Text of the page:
From N[icholas] Barker
ALS: American Philosophical Society
Rotterdam the 18th. of Septr. 1776
I take the liberty to recommend the bearer of this letter Mr. Chas. Fred. Bedaulx a Swiss gentleman who was Lieutenant of Grenadiers in the service of this country, to your notice as an officer of merit.3 He could have found employment in the Royal Army, but this being inconsistent with his principles, he rather chose to hazard a voyage at his own expence to the Continent of America, in hopes an Opportunity may be given him to use his sword in the cause of Liberty. Born in a country where this Blessing is religiously maintained, he knows how to value it and seems determined not to serve in any Army of Oppressors. I, tho’ an Englishman, cannot but applaud his ardour and wish him success.
I hope, Sir, you will pardon the liberty I take. You will not, I believe, recollect my Name, but I beg leave to put you in mind that I had the honour to dine with you and Sir John Pringle, some years ago at the house of Mr. Davidson, whose partner I am.4
My little, tho’ best endeavours have been used to inspire my country-men with a better sense of Justice and their own Interest. Unknown to any gentleman in America, my pen has been employed, so far as my other occupations would permit, in the cause of Civil Liberty and against the violent measures of our ministry, while I thought it was not yet too late for reconciliation. It was all I could do at this distance. Others have reasoned on this Subject in a very Masterly manner, but all in vain. The same measures were still pursued. A Separation, the natural result, has taken place, and the curse denounced, is fallen on our own guilty heads! I have the honour to be, with great veneration, Sir Your most humble and Most obedient Servant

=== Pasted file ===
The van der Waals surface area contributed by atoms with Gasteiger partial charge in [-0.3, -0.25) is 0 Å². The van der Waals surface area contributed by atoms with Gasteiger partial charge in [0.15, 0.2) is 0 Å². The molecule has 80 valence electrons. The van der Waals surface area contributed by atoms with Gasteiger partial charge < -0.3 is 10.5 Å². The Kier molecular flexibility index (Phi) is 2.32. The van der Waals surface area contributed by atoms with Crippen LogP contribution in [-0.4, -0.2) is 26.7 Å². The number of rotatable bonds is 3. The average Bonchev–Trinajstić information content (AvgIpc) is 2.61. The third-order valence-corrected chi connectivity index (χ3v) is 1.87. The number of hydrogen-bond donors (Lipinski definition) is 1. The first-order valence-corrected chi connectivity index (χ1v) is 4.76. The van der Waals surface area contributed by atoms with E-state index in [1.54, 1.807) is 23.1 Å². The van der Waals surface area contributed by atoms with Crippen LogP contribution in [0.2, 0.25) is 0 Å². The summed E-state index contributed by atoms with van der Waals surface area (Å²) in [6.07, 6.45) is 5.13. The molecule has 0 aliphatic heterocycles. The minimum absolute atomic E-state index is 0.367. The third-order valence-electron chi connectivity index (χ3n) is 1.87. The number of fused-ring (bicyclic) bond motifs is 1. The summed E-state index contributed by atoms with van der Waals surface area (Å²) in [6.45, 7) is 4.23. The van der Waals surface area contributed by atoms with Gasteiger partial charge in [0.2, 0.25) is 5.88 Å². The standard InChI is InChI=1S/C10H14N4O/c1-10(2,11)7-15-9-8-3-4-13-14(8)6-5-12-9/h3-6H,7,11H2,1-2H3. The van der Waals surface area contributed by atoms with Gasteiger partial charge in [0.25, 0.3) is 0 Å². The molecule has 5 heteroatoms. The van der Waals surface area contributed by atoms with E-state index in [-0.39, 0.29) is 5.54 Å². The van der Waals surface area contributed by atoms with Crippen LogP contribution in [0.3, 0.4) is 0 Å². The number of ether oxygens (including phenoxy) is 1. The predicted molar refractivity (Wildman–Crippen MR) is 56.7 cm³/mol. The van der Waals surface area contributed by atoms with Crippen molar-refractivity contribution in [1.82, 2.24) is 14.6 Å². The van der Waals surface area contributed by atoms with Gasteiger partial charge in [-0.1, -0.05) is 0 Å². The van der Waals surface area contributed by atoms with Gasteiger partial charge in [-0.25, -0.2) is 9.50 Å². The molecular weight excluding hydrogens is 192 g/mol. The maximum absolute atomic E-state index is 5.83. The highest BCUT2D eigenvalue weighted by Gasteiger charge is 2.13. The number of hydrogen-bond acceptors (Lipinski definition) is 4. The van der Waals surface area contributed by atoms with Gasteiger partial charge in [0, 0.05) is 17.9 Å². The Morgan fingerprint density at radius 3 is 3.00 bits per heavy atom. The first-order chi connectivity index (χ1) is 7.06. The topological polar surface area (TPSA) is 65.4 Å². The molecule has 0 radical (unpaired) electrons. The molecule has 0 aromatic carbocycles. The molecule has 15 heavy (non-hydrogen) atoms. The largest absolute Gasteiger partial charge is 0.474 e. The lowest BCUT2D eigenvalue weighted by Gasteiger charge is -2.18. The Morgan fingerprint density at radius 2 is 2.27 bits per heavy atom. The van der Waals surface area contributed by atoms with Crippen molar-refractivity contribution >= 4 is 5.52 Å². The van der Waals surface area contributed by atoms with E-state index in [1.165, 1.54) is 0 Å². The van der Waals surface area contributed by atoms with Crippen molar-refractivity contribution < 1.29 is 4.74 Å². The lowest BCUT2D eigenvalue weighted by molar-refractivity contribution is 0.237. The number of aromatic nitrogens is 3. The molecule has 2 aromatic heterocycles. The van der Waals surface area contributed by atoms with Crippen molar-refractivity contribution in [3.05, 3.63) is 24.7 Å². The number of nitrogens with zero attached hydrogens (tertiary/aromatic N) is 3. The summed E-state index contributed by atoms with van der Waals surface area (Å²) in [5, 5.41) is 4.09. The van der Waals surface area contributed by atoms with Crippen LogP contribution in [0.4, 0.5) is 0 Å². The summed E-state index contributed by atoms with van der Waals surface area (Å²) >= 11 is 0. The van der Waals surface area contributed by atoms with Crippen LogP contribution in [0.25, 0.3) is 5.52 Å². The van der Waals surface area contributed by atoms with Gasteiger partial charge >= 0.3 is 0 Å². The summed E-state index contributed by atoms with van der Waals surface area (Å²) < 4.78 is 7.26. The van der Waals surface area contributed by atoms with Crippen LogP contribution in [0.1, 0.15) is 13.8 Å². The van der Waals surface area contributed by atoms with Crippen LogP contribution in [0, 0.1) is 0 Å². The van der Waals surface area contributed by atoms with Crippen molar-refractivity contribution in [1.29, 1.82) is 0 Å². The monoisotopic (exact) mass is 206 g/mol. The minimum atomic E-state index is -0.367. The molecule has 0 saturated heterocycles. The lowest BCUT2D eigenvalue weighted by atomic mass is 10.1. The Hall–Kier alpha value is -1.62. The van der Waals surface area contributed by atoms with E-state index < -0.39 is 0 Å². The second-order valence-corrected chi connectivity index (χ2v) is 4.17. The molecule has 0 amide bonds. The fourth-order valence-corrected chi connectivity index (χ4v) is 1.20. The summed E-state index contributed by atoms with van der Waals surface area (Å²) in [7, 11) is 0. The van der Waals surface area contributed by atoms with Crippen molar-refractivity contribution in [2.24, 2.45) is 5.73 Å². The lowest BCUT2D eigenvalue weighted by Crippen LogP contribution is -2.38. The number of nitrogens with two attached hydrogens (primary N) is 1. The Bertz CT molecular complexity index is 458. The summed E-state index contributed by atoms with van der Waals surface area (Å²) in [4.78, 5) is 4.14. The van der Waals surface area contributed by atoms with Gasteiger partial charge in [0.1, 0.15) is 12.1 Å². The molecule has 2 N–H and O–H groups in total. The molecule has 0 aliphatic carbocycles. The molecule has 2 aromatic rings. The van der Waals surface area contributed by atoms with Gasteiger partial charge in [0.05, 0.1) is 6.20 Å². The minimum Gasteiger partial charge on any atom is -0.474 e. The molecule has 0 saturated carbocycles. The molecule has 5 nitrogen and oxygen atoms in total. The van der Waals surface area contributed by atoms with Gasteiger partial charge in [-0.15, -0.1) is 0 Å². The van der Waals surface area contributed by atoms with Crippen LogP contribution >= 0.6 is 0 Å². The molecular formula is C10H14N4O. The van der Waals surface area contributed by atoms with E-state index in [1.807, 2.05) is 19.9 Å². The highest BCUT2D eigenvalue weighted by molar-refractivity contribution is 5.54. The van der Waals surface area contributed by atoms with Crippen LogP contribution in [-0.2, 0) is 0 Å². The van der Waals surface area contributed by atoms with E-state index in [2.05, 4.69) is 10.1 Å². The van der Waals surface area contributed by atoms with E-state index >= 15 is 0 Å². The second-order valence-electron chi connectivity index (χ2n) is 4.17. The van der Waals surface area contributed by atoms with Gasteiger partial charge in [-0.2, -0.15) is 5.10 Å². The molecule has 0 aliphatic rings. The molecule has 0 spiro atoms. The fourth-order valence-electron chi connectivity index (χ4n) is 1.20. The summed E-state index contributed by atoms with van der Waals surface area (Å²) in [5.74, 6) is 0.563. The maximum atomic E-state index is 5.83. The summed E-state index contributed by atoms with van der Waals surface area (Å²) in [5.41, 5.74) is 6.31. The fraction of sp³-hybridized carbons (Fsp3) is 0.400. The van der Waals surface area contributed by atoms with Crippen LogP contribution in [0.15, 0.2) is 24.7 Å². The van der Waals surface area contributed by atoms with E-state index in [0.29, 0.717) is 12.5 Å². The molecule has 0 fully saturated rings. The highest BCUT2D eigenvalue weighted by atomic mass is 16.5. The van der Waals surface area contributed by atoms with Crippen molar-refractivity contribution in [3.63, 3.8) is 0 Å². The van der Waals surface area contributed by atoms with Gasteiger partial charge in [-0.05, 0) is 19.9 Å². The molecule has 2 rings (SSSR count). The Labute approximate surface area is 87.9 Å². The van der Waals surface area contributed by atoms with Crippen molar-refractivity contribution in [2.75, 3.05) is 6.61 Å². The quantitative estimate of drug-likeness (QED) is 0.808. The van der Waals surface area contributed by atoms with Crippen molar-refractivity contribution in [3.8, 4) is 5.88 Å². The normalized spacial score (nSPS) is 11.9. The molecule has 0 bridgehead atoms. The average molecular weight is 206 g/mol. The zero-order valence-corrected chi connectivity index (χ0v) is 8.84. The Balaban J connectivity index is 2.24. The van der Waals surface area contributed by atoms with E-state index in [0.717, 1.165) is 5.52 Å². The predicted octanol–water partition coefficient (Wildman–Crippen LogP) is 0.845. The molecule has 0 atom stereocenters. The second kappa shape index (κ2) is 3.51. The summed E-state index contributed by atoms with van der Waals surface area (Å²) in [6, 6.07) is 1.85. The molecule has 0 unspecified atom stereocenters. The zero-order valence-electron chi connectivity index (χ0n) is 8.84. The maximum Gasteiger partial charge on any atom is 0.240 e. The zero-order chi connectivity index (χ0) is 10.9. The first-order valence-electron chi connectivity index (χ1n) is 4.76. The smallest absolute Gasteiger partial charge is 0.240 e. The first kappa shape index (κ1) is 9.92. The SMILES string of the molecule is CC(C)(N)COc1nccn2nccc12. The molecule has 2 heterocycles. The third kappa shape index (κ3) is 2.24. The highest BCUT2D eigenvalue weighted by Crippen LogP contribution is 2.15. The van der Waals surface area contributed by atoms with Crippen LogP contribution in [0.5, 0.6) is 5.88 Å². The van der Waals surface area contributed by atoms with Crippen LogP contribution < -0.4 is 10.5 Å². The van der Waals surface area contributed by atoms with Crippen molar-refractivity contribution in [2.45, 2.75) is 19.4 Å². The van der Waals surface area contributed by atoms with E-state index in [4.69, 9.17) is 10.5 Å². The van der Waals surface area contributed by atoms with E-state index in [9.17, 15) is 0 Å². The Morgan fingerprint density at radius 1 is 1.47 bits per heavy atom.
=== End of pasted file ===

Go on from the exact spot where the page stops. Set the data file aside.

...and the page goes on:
The Honble. Benjamin Franklin Esqr.
Notations: W. Barker 18. Sept. 1776. M. Bedaulx
3. Bedaulx, also known as Lebrun de Bedeaux, was born in Switzerland in 1752; see Lasseray, Les Français, I, 128–9. He embarked for America, but the British captured his ship. He escaped to France with this letter, showed it to Silas Deane, and then forwarded it to BF with the covering letter below, Dec. 16, 1776. Barker was, we assume, the Nicholas Barker of Rotterdam who was in France in 1779, when an acquaintance tried to reintroduce him to BF: Joshua Johnson to Bancroft, July 13, 1779, APS.
4. William Davidson (died 1794) was a Scot who became one of the leading merchants of Rotterdam: Gent. Mag., LXIV (1794), 1055. BF and Sir John presumably dined with him and his partner during their European tour in 1766.